If you are experiencing diarrhoea, vomiting, or sudden weight loss, these are signs of something that could be serious, you must consult a doctor.

Gluten sensitivity

Non-coeliac gluten sensitivity has become a popular self-diagnosis, despite a lack of evidence on the topic. It is associated with digestive symptoms that are resolved by removing wheat from the diet but without any detectable immune system reaction.

Symptoms of non-coeliac gluten sensitivity

Bloating Abdominal pain
Diarrhoea Mental fog
Anxiety Headache

However, the symptoms of gluten sensitivity are broad and may be related to other issues. You might recognise them from our recent articles on Irritable Bowel Syndrome and Leaky gut: what is it and how does my lifestyle affect it.

Researchers suggest that non-coeliac gluten sensitivity may be caused by the fructooligosaccharides (FOS), a type of non-fermentable carbohydrate and member of the FODMAP food groups, found in wheat. FOS are known to cause digestive issues in certain situations, like dysbiosis. Dysbiosis is the word used to describe an imbalanced gut microbiome that causes digestive symptoms, like bloating and cramps.

Research also indicates that a weakened gut barrier may also be the reason why some people experience digestive symptoms when consuming wheat-based products. Interestingly, having a good microbiome is important for maintaining the integrity of the gut lining.

Furthermore, these symptoms (and dysbiosis) can be caused and/or compounded by a diet high in processed foods, meat and refined flours/sugars as well as high-stress living. And while removing wheat may bring temporary relief (and even weight loss), it comes with other issues.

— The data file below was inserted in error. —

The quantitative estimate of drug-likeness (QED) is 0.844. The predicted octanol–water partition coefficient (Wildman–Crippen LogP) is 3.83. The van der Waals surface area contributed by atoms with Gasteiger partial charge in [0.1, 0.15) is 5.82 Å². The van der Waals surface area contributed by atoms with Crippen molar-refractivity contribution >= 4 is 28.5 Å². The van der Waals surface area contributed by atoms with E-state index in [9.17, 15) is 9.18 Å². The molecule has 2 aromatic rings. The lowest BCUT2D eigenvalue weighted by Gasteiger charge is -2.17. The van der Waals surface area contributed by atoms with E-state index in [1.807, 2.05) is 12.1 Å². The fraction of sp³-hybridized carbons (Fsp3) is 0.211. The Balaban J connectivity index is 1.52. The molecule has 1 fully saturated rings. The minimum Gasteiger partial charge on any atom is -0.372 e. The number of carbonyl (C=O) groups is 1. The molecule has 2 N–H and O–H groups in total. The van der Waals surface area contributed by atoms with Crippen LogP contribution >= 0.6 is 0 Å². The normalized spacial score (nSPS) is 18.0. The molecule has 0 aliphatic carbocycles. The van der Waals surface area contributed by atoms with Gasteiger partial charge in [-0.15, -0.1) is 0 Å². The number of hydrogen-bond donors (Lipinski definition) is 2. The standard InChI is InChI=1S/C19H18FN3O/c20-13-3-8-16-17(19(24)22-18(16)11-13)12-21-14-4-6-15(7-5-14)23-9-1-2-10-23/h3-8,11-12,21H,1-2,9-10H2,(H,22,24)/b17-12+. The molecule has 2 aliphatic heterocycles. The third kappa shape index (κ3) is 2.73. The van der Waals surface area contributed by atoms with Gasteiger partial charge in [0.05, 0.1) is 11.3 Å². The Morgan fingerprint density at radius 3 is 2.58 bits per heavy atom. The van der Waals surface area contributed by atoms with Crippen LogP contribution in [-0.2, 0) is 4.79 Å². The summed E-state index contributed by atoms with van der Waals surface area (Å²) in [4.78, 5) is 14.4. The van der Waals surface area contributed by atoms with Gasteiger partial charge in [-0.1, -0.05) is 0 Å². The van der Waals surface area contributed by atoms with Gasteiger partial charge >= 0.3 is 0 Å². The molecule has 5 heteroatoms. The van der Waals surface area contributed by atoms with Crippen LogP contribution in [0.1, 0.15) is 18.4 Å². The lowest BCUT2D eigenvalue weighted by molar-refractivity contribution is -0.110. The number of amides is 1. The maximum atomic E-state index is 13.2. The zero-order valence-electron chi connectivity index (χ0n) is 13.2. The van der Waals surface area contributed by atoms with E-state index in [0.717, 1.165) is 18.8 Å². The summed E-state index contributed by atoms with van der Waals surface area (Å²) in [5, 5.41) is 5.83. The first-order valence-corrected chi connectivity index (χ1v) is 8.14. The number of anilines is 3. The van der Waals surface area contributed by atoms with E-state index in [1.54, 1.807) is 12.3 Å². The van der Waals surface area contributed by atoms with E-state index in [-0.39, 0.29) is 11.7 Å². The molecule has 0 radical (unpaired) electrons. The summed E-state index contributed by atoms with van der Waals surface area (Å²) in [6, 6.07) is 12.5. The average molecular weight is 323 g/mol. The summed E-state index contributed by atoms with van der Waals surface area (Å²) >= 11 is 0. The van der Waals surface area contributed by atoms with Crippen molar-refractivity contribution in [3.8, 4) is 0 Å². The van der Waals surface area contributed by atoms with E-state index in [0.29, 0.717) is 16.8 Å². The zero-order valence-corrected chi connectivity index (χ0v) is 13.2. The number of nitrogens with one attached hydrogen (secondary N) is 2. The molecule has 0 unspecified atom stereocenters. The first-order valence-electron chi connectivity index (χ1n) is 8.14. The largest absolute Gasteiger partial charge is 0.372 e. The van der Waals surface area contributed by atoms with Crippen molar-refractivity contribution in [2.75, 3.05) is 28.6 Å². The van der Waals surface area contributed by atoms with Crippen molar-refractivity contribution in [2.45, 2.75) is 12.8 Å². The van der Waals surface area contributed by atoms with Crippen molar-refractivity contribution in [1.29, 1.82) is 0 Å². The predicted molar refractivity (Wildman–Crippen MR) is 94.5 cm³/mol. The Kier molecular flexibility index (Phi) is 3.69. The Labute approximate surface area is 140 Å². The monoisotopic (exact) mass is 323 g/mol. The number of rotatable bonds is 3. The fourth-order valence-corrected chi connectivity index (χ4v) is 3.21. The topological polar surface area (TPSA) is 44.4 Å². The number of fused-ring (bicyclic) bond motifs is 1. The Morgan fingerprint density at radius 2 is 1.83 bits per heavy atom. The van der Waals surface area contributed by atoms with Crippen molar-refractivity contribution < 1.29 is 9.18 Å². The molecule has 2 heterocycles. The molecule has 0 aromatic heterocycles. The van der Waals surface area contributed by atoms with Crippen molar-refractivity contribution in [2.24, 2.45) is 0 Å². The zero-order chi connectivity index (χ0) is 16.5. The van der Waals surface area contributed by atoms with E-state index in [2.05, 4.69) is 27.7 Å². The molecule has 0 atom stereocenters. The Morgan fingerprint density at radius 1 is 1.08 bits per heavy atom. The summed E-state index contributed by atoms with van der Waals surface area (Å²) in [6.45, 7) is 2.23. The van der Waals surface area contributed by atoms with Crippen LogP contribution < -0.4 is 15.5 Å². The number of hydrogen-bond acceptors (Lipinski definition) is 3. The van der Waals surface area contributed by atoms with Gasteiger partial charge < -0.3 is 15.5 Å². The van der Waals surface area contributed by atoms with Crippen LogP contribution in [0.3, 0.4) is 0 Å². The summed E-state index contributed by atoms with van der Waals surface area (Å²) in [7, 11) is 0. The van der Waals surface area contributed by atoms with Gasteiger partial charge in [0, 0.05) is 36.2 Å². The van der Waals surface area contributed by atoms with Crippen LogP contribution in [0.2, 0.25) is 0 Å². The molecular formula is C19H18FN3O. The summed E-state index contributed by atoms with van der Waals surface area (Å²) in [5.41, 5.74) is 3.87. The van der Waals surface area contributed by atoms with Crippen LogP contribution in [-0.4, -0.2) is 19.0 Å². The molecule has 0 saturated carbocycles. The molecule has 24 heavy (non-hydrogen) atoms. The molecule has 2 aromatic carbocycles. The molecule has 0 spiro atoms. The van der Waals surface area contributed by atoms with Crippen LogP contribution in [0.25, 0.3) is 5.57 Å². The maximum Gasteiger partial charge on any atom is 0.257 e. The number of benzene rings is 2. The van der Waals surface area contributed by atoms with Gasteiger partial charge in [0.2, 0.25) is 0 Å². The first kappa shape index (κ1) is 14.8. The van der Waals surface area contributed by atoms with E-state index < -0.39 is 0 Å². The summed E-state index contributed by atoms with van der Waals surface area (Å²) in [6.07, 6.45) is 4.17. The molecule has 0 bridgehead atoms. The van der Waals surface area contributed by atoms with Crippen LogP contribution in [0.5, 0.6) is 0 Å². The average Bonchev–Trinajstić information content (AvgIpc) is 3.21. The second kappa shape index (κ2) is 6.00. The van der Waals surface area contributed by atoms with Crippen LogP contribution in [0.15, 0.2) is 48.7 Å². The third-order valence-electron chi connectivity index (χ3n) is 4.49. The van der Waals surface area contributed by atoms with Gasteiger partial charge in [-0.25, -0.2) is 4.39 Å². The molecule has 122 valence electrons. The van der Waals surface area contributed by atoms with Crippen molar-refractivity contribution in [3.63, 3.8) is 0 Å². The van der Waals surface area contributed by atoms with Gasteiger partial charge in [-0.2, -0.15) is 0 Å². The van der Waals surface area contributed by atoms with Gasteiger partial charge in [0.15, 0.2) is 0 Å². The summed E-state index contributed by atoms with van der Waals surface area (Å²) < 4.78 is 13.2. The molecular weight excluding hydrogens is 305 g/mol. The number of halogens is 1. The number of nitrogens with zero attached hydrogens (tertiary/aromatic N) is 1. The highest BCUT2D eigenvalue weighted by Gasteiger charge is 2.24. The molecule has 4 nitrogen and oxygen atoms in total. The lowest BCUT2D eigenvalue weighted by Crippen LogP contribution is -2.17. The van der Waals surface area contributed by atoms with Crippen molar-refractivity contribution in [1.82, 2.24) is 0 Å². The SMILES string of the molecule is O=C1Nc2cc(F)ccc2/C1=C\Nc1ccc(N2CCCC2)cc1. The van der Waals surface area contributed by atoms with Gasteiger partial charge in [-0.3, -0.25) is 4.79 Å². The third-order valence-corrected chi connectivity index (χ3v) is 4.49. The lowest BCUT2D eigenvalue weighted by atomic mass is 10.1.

Many gluten-free foods are high in sugar and contain a lot of additives to help them achieve a gluten-like texture. In addition to that, following a gluten-free lifestyle may lead to restrictions in your diet, like eating less (or no) whole grains.

There is a significant body of evidence on the proven benefits of whole grains for your body, like supporting cardiovascular and gut microbial health, improving satiety and lowering hunger, as well as reducing the risk of many common chronic diseases like diabetes type II, heart disease, and several cancers.

There are many possible causes and confounding factors related to digestive symptoms used to describe gluten sensitivity. That's why it's important to consult a medical expert before making changes to your diet.

Genetic risk of coeliac

Several genes are involved in the autoimmune reaction to gluten called coeliac. Our DNA test can analyse dozens of genetic variants that increase a person’s risk of gluten intolerance.

Should any risk-related gene variants be detected, you should consult your doctor about additional tests because genetic predisposition does not mean that you will develop the disease, only that you are at higher risk of getting it.

If you’ve taken the test, you can access your food intolerance results in the nutrition tab of your personal account here.

Next question

What not to eat: can the Atlas Biomed DNA and Microbiome Tests tell me what foods to eliminate from my diet? Next time, we’ll explore the dietary recommendations of our tests and how to apply them.

Leigh Stewart
Leigh Stewart Head of Atlas Biomed content, trained chef and avid fermenter of edible bacteria.